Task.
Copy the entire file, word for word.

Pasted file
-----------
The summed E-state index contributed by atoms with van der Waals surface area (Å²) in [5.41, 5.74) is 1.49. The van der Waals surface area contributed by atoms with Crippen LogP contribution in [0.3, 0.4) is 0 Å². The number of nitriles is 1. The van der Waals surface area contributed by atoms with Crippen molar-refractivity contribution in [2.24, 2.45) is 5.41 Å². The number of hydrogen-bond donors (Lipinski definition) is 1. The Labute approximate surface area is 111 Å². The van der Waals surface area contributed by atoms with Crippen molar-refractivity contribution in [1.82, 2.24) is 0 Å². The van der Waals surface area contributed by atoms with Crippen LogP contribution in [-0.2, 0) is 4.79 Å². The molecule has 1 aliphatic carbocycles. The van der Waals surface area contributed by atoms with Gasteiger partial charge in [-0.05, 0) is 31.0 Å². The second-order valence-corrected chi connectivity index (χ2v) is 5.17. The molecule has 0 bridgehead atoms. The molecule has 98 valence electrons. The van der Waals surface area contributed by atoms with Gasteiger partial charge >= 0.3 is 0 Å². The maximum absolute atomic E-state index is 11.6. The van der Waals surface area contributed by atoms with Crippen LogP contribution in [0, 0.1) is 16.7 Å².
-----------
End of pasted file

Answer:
The summed E-state index contributed by atoms with van der Waals surface area (Å²) in [5.41, 5.74) is 1.49. The van der Waals surface area contributed by atoms with Crippen LogP contribution in [0.3, 0.4) is 0 Å². The number of nitriles is 1. The van der Waals surface area contributed by atoms with Crippen molar-refractivity contribution in [2.24, 2.45) is 5.41 Å². The number of hydrogen-bond donors (Lipinski definition) is 1. The Labute approximate surface area is 111 Å². The van der Waals surface area contributed by atoms with Crippen molar-refractivity contribution in [1.82, 2.24) is 0 Å². The van der Waals surface area contributed by atoms with Crippen LogP contribution in [-0.2, 0) is 4.79 Å². The molecule has 1 aliphatic carbocycles. The van der Waals surface area contributed by atoms with Gasteiger partial charge in [-0.05, 0) is 31.0 Å². The second-order valence-corrected chi connectivity index (χ2v) is 5.17. The molecule has 0 bridgehead atoms. The molecule has 98 valence electrons. The van der Waals surface area contributed by atoms with Gasteiger partial charge >= 0.3 is 0 Å². The maximum absolute atomic E-state index is 11.6. The van der Waals surface area contributed by atoms with Crippen LogP contribution in [0, 0.1) is 16.7 Å².